There will always be a place for e-mail in the corporate realm, but Microsoft’s implementation of IM within Exchange 2000 will lead many more organizations to look closely at the advantages that true real-time collaboration offers. There will follow a corporate rush to implement IM to maintain a B2B and B2C advantage over competitors. In the near future, IM will be a business-critical application much like the telephone and e-mail are today.
Universal specifications will be created for mobile instant messaging and presence services. The specifications will be used for exchanging messages and presence information between mobile devices, mobile service, and Internet-based instant messaging services, all fully interoperable.
Getting the jump on IM
Little can be done to prevent the emergence of IM into the corporate world. Instant messaging applications such as AOL’s Instant Messenger, Yahoo Messenger, and MSN Messenger continue to appear on users’ desktops in ever-growing numbers. For most organizations, it is not a question of whether instant messaging will become a common communication medium but rather when. And, in fact, IM holds tremendous promise for collaborative communication in the enterprise. The key is to ensure that a safe, reliable implementation is put in place.
What can you do as an administrator to get a jump on IM? For organizations that have already deployed Exchange 2000, the groundwork has been laid. If time permits, start researching how your organization may best benefit from integrating IM into its current communication systems and conduct pilot programs to determine which IM features to implement and which ones to prohibit. Use this information to establish policies and procedures for the deployment and use of instant messaging in your company. Incorporate these policies and procedures into your acceptable use policy or IT manual before the technology is deployed.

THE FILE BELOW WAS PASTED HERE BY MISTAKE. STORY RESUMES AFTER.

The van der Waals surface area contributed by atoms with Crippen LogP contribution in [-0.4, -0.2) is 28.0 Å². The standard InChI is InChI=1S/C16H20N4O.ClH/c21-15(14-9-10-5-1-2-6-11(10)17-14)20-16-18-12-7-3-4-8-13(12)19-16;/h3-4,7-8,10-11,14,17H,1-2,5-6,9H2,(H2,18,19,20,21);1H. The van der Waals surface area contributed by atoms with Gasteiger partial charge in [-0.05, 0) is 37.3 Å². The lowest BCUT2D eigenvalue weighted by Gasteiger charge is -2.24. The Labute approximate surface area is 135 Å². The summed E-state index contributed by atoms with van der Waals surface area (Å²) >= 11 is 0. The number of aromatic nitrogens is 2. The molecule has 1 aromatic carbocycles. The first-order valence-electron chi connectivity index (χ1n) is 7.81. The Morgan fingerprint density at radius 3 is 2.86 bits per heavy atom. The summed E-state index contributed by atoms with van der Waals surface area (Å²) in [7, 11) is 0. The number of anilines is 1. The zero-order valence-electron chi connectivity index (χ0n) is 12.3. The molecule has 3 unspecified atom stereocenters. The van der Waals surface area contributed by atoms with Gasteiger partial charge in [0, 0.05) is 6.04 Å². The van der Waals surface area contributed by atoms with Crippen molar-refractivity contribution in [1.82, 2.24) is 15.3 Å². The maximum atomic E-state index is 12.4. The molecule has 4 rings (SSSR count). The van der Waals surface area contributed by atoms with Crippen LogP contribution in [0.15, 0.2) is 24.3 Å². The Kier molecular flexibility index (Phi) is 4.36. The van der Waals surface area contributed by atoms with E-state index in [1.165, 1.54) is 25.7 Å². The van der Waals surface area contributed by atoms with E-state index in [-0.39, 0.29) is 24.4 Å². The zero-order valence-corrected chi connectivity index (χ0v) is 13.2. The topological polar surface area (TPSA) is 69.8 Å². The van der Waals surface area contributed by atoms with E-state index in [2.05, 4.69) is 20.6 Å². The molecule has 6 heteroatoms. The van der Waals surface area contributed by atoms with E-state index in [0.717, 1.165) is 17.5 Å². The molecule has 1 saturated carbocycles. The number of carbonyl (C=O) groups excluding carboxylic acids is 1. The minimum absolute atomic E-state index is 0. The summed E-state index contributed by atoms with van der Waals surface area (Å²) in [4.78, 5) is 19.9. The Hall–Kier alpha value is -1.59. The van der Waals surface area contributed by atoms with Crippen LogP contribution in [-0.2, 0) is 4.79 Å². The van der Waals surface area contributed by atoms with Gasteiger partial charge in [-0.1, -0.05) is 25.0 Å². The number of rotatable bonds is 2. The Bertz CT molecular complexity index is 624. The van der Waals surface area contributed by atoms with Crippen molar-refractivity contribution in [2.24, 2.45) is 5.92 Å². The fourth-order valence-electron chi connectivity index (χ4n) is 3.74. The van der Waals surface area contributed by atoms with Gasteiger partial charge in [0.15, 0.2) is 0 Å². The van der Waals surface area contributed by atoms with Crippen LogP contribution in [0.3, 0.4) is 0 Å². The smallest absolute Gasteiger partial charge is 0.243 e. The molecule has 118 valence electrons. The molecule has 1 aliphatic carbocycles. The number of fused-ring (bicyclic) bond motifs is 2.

The traditional “store-and-forward” messaging model of the e-mailing system lacks the instant communication many people are now looking for—and can now benefit from—in their electronic correspondence. Real-time collaborative applications, such as Exchange 2000 IM, are the newest category of tools that enable instantaneous collaboration in an organization.
IM combines the real-time conversation of a telephone call with the typed-message of an e-mail message. This represents an important new medium of interpersonal and interactive communication going forward, and IT departments can best take advantage of the medium and control it by implementing an internal IM server such as the one built into Exchange 2000.
In my next article, I will provide a detailed tutorial on how to set up an Exchange 2000 IM server.